- If you select a tax, you’ll have to fill out an additional return.
- Not sure? You can read about the different taxes collected by TXX in San Francisco here.
- The type of business activity you’ll do
- Your estimated San Francisco Payroll Expense
- This is how much you expect to pay in the coming year in wages, salaries, bonuses, commissions and property. Read up on the TXX payroll expense guidelines here.
- Your estimated San Francisco Gross Receipts
- This is how much you plan to make in the coming year and the amount you’ll be taxed on. Your tax rate is determined by your business type.
When is the San Francisco BRC deadline?
The deadline for registering for a Business Registration Certificate in San Francisco is May 31st. Each year, you’ll have to renew your Business Registration by May 31st, too.
What is the business registration fee in San Francisco?
It depends on a few factors, like business type, estimated gross receipts, and payroll expense. The fee ranges anywhere from $4 to $40,261. Some businesses that register after the beginning of the registration year are eligible to have their registration fee prorated. Refer to the TXX Registration Fee Schedule to calculate your fee.
File a Business Property Statement
San Francisco collects a tax on business property, both owned and leased. As a small business owner in San Francisco, you’ll be responsible for declaring all of your business property (except some exempt items) every year by April 1st (although you have until May 7th to file without a late penalty). This step isn’t exactly part of starting a business in San Francisco as much as it is maintaining one, but we thought you’d like to be prepared.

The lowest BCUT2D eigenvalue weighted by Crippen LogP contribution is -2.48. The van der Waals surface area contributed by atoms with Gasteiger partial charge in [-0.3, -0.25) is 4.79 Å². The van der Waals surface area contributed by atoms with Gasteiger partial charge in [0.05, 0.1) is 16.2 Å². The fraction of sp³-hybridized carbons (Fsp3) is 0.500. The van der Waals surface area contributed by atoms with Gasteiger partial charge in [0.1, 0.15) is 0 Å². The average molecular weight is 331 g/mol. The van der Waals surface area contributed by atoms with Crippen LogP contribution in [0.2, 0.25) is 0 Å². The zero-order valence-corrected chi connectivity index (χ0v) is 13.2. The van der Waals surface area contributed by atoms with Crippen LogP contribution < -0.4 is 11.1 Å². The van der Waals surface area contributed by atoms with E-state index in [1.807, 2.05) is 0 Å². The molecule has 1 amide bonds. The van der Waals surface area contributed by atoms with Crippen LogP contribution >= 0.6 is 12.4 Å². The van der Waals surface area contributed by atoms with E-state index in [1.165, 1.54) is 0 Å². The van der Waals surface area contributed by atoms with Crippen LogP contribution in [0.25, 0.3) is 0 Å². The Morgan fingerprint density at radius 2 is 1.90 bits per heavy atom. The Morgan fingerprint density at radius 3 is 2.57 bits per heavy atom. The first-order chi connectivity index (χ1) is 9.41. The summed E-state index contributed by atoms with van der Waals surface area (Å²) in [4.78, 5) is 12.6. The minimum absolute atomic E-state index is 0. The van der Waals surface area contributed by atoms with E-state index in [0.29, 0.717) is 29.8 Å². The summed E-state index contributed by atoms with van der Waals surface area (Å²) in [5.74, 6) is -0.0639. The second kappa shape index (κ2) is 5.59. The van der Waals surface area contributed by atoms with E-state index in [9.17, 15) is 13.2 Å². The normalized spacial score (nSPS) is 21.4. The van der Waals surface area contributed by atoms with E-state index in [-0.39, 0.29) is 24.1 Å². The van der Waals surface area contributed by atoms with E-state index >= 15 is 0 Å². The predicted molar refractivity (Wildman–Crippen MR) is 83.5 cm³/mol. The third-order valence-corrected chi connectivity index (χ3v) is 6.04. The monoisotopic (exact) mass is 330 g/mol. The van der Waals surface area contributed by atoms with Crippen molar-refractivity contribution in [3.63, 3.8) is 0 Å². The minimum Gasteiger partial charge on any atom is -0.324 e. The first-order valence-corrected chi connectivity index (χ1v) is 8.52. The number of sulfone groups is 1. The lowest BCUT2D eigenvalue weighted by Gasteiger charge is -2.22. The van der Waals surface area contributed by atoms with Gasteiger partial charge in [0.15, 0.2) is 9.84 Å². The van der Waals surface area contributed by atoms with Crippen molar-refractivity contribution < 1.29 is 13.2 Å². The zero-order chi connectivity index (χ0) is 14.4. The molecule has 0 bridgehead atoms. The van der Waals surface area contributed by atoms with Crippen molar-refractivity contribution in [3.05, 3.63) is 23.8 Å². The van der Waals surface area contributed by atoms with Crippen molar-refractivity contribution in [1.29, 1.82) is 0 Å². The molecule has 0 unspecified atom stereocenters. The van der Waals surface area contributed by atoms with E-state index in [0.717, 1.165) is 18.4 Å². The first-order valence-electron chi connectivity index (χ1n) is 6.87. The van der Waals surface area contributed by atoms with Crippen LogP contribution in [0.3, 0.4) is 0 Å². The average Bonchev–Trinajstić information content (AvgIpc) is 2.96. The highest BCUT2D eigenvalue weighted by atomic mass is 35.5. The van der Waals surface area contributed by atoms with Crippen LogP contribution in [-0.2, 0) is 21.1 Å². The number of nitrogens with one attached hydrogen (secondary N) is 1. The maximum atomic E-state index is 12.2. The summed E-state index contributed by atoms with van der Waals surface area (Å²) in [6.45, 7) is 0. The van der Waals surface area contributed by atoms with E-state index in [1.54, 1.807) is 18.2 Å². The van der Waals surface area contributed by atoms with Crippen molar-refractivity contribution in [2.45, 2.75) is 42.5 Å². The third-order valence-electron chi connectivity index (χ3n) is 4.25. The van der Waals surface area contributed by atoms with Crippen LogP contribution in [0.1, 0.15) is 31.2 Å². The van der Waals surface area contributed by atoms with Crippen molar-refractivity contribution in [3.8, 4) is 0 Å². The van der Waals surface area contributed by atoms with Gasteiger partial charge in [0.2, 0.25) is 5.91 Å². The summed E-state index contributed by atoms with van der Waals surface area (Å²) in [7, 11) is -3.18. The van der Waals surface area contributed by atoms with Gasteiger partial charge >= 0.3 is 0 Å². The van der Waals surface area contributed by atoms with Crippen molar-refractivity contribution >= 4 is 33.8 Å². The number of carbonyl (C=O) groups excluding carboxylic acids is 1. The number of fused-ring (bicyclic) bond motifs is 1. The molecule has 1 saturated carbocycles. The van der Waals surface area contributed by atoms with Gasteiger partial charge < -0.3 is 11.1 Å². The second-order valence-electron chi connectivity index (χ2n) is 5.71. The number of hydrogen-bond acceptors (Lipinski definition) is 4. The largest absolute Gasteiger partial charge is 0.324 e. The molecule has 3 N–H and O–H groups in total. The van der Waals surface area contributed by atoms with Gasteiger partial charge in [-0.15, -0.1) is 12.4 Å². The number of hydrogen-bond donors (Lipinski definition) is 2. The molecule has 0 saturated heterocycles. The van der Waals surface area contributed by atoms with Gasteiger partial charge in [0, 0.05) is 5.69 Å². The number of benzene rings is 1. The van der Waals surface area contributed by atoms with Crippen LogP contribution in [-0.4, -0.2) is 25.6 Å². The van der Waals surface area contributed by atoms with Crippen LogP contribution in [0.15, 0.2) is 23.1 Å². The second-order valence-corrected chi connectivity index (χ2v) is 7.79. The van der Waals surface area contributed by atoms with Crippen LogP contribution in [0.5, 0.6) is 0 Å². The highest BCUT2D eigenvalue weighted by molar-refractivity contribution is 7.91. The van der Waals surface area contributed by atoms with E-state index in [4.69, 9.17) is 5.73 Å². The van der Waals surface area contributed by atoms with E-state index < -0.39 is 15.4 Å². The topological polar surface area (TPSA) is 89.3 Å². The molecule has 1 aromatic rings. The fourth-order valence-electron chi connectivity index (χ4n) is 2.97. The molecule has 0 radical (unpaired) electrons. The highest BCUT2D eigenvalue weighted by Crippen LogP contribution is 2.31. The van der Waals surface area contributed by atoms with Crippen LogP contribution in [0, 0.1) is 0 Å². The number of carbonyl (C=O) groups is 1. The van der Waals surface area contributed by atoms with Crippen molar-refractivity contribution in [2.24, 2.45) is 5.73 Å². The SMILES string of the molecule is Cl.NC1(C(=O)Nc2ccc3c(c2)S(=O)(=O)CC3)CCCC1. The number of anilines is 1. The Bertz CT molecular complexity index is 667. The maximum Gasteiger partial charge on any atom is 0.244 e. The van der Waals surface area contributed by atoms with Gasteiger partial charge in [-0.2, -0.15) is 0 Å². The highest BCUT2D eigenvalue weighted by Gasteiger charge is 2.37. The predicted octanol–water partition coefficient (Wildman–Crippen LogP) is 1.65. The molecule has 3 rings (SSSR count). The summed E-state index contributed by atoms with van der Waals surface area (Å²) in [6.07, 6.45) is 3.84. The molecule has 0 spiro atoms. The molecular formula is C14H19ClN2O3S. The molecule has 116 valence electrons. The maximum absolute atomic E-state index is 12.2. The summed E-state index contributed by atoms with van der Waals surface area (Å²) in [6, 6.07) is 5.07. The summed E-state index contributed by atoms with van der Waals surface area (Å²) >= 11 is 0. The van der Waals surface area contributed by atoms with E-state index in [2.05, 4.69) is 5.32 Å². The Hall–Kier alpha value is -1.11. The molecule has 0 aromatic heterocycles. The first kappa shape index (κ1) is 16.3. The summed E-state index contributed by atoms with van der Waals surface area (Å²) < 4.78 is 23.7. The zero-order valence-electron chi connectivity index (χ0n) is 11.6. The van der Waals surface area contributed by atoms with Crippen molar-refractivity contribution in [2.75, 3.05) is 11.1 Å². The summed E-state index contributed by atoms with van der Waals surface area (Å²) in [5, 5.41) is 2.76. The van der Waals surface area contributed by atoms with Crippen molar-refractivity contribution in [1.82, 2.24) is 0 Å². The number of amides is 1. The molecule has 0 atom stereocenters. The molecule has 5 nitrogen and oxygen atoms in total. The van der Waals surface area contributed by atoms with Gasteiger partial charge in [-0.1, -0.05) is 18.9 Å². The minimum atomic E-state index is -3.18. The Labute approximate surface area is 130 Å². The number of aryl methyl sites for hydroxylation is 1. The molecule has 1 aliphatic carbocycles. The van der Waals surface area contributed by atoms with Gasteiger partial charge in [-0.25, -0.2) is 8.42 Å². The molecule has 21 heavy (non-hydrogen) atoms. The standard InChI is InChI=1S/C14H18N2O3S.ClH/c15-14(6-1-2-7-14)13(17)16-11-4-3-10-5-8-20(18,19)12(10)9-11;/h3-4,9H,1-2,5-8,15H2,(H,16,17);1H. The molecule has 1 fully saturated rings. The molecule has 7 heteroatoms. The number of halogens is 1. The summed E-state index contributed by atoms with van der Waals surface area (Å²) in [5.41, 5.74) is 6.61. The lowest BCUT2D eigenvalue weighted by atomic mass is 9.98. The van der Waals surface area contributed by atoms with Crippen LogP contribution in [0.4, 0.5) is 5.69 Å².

What counts as business property?
According to the Overview for Filing a Business Property Statement published by the Assessor’s Office, business property is “tangible property owned, claimed, used, possessed, managed, or controlled in the conduct of a trade or business.” So what does this mean? Basically, any machinery, equipment, furniture, or appliances that you use for your business are taxable. If you own a bakery, everything from the ergonomic office chair you sit in for accounting work to the industrial mixer you use to mix bread dough is taxable. Computers, printers, phones, copiers – all of it needs to be declared in your filing.
There are a few exemptions. Those include DMV licensed vehicles, software, fire suppression systems, and solar panels.
How much is the Business Property Tax?
For 2020, Business Property Tax rate in San Francisco is 1.180%.
When is the Business Property Tax due?
You’ll get your bill from TXX in July and your payment will be due by August 31st.
How do I file the Business Property Statement?
Filing online is the easiest, fastest way to file your San Francisco Business Property Statement. A few business types are not eligible for online filing (financial companies, insurance companies, leasing companies, billboard companies and rental companies). If you don’t keep a business email address, you definitely won’t be eligible.
If you are eligible, the Assessor’s Office will send you instructions on how to file in the spring. If you can file online, your instructions will include a PIN that you’ll need to log in. This PIN will change every year.
Register Any FBNs with SF County
A Fictitious Business Name (or FBN) is any business name different from either:
• the owner’s full name
• the name listed on the business’s formation documents.
Fictitious Business Names are most commonly adopted by sole proprietorships or general partnerships, but sometimes, an LLC or corporation might use a fictitious business name to target a very specific audience.